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Huanglongbing Continues to Spread Across Southern California


California’s fight against the scourge of Huanglongbing (HLB), a fatal citrus disease consuming trees across southern California, received a recent financial commitment through the state budget.

Officials have $15 million, which includes a one-time allocation of $10 million in state money to address the expansion of HLB, which currently appears to be limited to residential trees in the southern California counties of Orange, Los Angeles and Riverside. This does not include federal funds the state receives for citrus programs.

Nick Condos, interim director of the California Pest and Disease Prevention Program with the California Department of Food and Agriculture, says the money will be used for biocontrol, HLB surveys, quarantine enforcement and tree removal. Once the state has determined through regulatory testing protocols that a tree is diseased, the tree is removed.

As of July 27, 774 citrus trees in the three California counties were removed after testing positive for the disease. State officials also collected 190 HLB-positive Asian citrus psyllid (ACP) samples from these locations. The ACP is the only known vector responsible for spreading the disease from tree to tree. Once a tree has the disease it is believed to be incurable.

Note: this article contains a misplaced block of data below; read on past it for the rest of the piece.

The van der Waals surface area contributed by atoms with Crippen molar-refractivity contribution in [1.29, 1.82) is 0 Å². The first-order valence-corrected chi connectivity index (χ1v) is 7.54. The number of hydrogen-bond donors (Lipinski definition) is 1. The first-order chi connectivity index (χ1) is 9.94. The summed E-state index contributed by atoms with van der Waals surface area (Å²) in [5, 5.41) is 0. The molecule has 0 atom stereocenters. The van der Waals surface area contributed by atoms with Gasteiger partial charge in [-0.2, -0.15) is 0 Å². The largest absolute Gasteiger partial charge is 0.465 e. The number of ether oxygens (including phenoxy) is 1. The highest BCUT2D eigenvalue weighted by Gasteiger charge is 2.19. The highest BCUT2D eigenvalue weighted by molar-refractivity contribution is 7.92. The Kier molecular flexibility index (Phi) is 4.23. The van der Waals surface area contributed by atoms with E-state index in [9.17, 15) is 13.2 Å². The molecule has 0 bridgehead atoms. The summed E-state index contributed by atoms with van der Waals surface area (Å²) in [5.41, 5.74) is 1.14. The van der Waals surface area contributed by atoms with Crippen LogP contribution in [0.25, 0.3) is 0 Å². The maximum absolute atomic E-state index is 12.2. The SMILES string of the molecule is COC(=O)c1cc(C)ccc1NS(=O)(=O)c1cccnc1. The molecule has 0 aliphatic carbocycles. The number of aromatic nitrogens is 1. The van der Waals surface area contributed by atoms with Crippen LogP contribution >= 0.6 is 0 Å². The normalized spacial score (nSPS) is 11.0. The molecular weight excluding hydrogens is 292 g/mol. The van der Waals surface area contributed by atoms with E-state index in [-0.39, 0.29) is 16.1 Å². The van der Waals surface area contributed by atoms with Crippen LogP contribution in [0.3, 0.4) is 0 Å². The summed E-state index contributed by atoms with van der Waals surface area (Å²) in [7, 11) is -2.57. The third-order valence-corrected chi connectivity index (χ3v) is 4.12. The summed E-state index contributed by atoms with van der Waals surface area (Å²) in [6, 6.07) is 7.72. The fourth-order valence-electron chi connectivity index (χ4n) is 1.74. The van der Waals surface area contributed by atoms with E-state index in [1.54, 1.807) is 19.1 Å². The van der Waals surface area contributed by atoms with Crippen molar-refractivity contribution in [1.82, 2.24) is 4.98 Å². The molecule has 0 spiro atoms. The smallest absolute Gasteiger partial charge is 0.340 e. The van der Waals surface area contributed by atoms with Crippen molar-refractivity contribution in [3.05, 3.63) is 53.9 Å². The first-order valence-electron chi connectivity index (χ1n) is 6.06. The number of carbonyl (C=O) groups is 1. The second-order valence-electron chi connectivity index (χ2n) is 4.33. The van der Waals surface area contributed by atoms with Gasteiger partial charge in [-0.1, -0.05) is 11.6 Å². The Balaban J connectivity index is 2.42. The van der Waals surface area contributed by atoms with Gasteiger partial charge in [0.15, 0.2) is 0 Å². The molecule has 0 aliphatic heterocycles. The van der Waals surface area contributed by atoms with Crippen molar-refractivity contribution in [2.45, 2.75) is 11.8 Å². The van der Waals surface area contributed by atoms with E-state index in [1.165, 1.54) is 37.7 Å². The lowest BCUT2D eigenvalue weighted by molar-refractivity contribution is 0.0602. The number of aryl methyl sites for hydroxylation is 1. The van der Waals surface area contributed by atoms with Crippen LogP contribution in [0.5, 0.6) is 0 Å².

Two HLB quarantine zones covering 755 square miles are currently enforced in southern California. A proposal to increase this zone in the Orange County area is awaiting formal approval by the state. The largest stretches from Pasadena to Irvine; the other is a circular zone centered on Riverside, where three diseased trees were discovered last year. Since then no new finds have been reported in Riverside, though the same cannot be said for neighboring counties.

To date HLB has not been confirmed in commercial citrus groves. Industry officials say frank discussions are needed to address what may be inevitable – the existence of HLB in commercial groves – but has yet to be discovered in those locations. Those discussions should include testing protocols and an agreement on what growers will do if commercial trees test positive for the disease.

Source: Todd Fitchette, Western Farm Press

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